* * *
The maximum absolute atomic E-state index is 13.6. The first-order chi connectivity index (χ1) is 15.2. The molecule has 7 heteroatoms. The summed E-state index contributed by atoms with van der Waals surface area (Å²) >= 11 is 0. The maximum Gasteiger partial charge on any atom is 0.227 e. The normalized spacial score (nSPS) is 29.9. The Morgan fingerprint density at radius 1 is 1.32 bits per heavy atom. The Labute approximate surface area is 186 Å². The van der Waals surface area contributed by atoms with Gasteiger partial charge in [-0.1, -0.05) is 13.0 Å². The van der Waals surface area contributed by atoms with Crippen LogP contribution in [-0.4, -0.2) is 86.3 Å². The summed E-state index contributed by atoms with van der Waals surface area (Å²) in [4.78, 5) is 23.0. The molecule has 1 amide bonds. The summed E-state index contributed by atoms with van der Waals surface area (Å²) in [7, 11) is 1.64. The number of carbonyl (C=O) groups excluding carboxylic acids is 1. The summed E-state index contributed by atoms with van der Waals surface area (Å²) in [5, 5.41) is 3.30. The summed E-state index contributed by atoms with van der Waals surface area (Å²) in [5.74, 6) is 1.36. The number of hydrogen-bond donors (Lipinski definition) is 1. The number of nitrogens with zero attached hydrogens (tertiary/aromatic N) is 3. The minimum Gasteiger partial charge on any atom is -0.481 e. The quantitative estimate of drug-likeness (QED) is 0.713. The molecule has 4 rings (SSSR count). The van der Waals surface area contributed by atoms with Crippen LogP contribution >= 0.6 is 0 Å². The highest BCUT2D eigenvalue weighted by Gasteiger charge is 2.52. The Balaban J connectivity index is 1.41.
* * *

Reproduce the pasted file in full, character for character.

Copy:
The maximum absolute atomic E-state index is 13.6. The first-order chi connectivity index (χ1) is 15.2. The molecule has 7 heteroatoms. The summed E-state index contributed by atoms with van der Waals surface area (Å²) >= 11 is 0. The maximum Gasteiger partial charge on any atom is 0.227 e. The normalized spacial score (nSPS) is 29.9. The Morgan fingerprint density at radius 1 is 1.32 bits per heavy atom. The Labute approximate surface area is 186 Å². The van der Waals surface area contributed by atoms with Gasteiger partial charge in [-0.1, -0.05) is 13.0 Å². The van der Waals surface area contributed by atoms with Crippen LogP contribution in [-0.4, -0.2) is 86.3 Å². The summed E-state index contributed by atoms with van der Waals surface area (Å²) in [4.78, 5) is 23.0. The molecule has 1 amide bonds. The summed E-state index contributed by atoms with van der Waals surface area (Å²) in [7, 11) is 1.64. The number of carbonyl (C=O) groups excluding carboxylic acids is 1. The summed E-state index contributed by atoms with van der Waals surface area (Å²) in [5, 5.41) is 3.30. The summed E-state index contributed by atoms with van der Waals surface area (Å²) in [5.74, 6) is 1.36. The number of hydrogen-bond donors (Lipinski definition) is 1. The number of nitrogens with zero attached hydrogens (tertiary/aromatic N) is 3. The minimum Gasteiger partial charge on any atom is -0.481 e. The quantitative estimate of drug-likeness (QED) is 0.713. The molecule has 4 rings (SSSR count). The van der Waals surface area contributed by atoms with Crippen LogP contribution >= 0.6 is 0 Å². The highest BCUT2D eigenvalue weighted by Gasteiger charge is 2.52. The Balaban J connectivity index is 1.41.